FTC Squelches False Claims for Deceptive Mosquito-Repellent in Aromaflage Perfume and Candles

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Product and False Claims

A New Jersey company, Mikey & Momo, Inc., and its owners agree to settle Federal Trade Commission charges for false claims. It turns out the efficacy claims of the products are unsubstantiated and false. The charges are for deceptive claims to sell mosquito-repelling perfume sprays and scented candles. Per the FTC, the efficacy claims for the company’s Aromaflage products – marketed as “fragrance with function” are not supported by scientific evidence. Not only that, the multiple five-star Amazon reviews for the products are from one of the owners and other family members.

FTC Ban On Future Misconduct

The FTC states that the company principals, Michael Fensterstock and Melissa Matarese Fensterstock may not engage in future deceptive conduct. Moreover, the owners must conspicuously disclose any material connections between a reviewer or endorser, for potential products.

“According to the complaint, the respondents violated the FTC Act by deceptively advertising their Aromaflage and Aromaflage Wild products, including skin-applied “botanical fragrance & insect repellent” sprays and “botanical insect repelling” candles. The sprays and candles contained blends of essential oils such as vanilla, cedar wood, and patchouli”.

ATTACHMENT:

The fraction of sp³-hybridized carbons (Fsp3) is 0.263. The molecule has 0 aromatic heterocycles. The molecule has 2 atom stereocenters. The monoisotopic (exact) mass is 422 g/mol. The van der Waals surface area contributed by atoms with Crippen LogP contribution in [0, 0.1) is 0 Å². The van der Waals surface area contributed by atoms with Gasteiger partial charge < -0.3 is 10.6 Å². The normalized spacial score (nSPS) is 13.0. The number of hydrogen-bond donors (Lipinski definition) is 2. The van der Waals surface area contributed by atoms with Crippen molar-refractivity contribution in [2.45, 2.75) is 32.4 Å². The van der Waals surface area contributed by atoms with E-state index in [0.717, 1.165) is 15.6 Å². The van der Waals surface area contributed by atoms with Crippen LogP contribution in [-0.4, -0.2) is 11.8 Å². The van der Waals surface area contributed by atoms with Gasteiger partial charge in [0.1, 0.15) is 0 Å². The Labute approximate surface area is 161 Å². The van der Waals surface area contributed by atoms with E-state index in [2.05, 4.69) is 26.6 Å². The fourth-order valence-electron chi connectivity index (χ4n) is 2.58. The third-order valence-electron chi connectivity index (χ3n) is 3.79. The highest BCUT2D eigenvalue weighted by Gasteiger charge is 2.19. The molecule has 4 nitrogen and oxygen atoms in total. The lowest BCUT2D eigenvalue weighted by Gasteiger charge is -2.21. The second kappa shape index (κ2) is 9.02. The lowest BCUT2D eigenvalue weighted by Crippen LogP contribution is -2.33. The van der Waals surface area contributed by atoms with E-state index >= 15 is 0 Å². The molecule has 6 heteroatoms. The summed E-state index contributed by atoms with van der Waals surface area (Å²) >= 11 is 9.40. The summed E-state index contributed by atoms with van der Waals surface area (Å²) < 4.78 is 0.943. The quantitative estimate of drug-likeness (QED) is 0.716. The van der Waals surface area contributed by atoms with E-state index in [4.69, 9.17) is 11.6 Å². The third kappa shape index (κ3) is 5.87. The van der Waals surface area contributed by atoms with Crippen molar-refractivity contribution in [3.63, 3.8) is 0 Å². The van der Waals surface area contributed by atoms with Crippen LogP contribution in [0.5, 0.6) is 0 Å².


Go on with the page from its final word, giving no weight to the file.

The company advertises their products as effective mosquito repellents for sale online. The price points for the products are not inexpensive, charging $65 for a 50 ml bottle of spray and $40 for 7.5 oz. candle.

The FTC alleges the company’s website states that the Aromaflage sprays are “as effective as 25% Deet over 2.5 hours.” In fact, the website and Amazon storefront claim the sprays and candles are “rigorously tested at one of the world’s leading Universities and found to be as effective at repelling mosquitoes as the leading brand” and “repels mosquitoes that may carry Zika, Dengue, Chikungunya, and Yellow Fever.”

The company’s Amazon storefront also includes five-star product reviews. The problem, however, is that the reviews are false. Surprisingly, the reviews are from Ms. Fensterstock herself, and other family members. Most egregious, the product reviews do not disclose the relationship between the sellers and endorsers.

No More Misleading Products or Advertising

In summary, the complaint alleges the false advertising claims include the following items. First, the products’ efficacy to repel mosquitoes, including those carrying the diseases cited is false. Secondly, the spray’s ability to effectively repel mosquitoes for 2.5 hours is unsubstantiated. Third, the candle’s ability to repel mosquitoes as effectively as 25% DEET, is false.

Mikey & Momo, Inc., and its owners escape an otherwise large fine. The FTC shows leniency by simply prohibiting them from making future misrepresentations, per the complaint. Further, the FTC requires them to disclose clearly, conspicuously, and in close proximity to an endorsement any unexpected connection between an endorser and the product or anyone associated with it.